A diagnosis of brachioradial pruritus might be considered if anti-itch medications have not helped with your symptoms.

A provider can use several diagnostic tools to determine if you have brachioradial pruritus, including:

  • Ice pack test: Many people with brachioradial pruritus notice that putting ice packs on the affected skin is the only thing that gives them relief. A provider may apply ice packs to your skin during an evaluation to see if it helps. If it does, it can make them more sure about the diagnosis.
  • X-ray: An X-ray of the cervical spine can be done to make sure there is nothing placing pressure on the nerve roots to the arm. The mages may show degenerative disc disease or osteoarthritis, which are conditions that can point to brachioradial pruritus.

Brachioradial Pruritus Treatment

A flare-up of brachioradial pruritus can be hard to treat successfully. Oral antihistamines like Zyrtec (cetirizine), hydrocortisone, and other corticosteroids that are applied to the skin often do nothing or very little to ease discomfort.

Heat also does not help brachioradial pruritus symptoms. People who have tried a heating pad or a soak in a hot bath often find that the heat just makes the itching worse.

Quite a few other treatments have been tried for brachioradial pruritus. Still, the success rate remains mixed. These include:

  • Capsaicin cream (suppresses a chemical made in nerve endings)
  • Pramoxine cream (numbs sensory nerve impulses in the skin)
  • Doxepin cream (antihistamine known to reduce a chemical that causes itching)
  • Ketamine cream (anesthetic that also provides pain relief)

Some other drugs may help relieve the symptoms of brachioradial pruritis, such as:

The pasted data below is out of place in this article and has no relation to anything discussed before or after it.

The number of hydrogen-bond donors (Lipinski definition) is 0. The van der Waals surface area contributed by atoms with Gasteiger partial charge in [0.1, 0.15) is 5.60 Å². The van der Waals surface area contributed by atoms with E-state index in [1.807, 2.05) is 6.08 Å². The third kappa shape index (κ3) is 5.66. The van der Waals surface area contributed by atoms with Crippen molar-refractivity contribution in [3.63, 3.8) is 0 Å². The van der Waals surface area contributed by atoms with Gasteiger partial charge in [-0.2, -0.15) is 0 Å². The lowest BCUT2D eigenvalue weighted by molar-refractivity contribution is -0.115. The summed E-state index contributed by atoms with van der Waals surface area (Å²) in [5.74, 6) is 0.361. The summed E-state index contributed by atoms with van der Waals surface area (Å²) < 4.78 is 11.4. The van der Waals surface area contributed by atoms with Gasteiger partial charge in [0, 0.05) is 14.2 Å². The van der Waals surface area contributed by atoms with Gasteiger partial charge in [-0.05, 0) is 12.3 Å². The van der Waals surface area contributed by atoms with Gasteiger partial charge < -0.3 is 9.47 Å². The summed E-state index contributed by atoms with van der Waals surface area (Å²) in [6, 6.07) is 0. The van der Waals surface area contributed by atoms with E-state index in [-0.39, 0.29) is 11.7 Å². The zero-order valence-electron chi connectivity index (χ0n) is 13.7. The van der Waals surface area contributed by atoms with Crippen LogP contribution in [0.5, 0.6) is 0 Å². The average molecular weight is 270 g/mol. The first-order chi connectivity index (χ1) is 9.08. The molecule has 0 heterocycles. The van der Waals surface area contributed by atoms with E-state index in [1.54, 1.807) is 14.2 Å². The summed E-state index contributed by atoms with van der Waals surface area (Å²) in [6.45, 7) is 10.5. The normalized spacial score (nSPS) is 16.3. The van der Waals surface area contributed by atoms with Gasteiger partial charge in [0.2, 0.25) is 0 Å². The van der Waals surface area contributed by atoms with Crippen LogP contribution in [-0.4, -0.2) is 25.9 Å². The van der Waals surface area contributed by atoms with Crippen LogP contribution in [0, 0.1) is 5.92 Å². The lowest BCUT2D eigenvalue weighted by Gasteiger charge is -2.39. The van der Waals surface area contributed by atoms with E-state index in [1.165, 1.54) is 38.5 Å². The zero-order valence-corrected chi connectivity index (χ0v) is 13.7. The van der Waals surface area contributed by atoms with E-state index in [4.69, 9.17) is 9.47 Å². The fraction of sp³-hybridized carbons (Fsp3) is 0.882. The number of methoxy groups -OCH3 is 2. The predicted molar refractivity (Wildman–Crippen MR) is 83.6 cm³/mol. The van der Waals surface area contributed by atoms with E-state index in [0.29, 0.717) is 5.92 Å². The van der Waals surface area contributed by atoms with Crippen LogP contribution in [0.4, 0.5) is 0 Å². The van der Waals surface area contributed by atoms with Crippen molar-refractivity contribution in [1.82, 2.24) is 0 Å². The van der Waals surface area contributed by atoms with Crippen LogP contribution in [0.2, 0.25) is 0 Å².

• Gabapentin (a seizure drug that may offer relief from the itching)
  • Carbamazepine (a seizure drug often used to treat nerve pain)
  • Lamotrigine (a seizure drug used to treat itching)
  • Amitriptyline (an antidepressant that can be used for pain relief)

Surgical treatment is rarely used to try to correct a nerve problem that may be causing symptoms. Some people also report they find relief through acupuncture or cervical spine treatment provided by a chiropractor.


Brachioradial pruritus is a disorder that is thought to be linked to spinal nerve damage and sun exposure. It causes itching of the skin over the outside of the forearm that is not relieved by scratching.

Treatment can be difficult, but some people have found success with creams applied to the skin or alternative therapies,

A healthcare provider can diagnose brachioradial pruritus by talking to you about your symptoms, seeing if ice packs relieve the itching, and taking X-rays to look for problems with your spine.

Frequently Asked Questions

  • Does brachioradial pruritus get worse at night?

    The itching from brachioradial pruritus can disrupt your sleep. Using ice packs at night can help relieve the symptoms.

  • How can you treat brachioradial pruritus at home?

    Try applying ice packs to help relieve the symptoms. If ice works for you, another strategy might be using a cooling cream with menthol to ease the itching.

  • What other conditions can cause itchy forearms?

    There are many conditions that can make your forearms itch, like dry skin, bug bites, folliculitis, atopic dermatitis, and psoriasis. If you have itching that does not go away or is getting worse, talk to your healthcare provider.

8 Sources
Verywell Health uses only high-quality sources, including peer-reviewed studies, to support the facts within our articles. Read our editorial process to learn more about how we fact-check and keep our content accurate, reliable, and trustworthy.
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By Daniel More, MD
Daniel More, MD, is a board-certified allergist and clinical immunologist. He is an assistant clinical professor at the University of California, San Francisco School of Medicine and currently practices at Central Coast Allergy and Asthma in Salinas, California.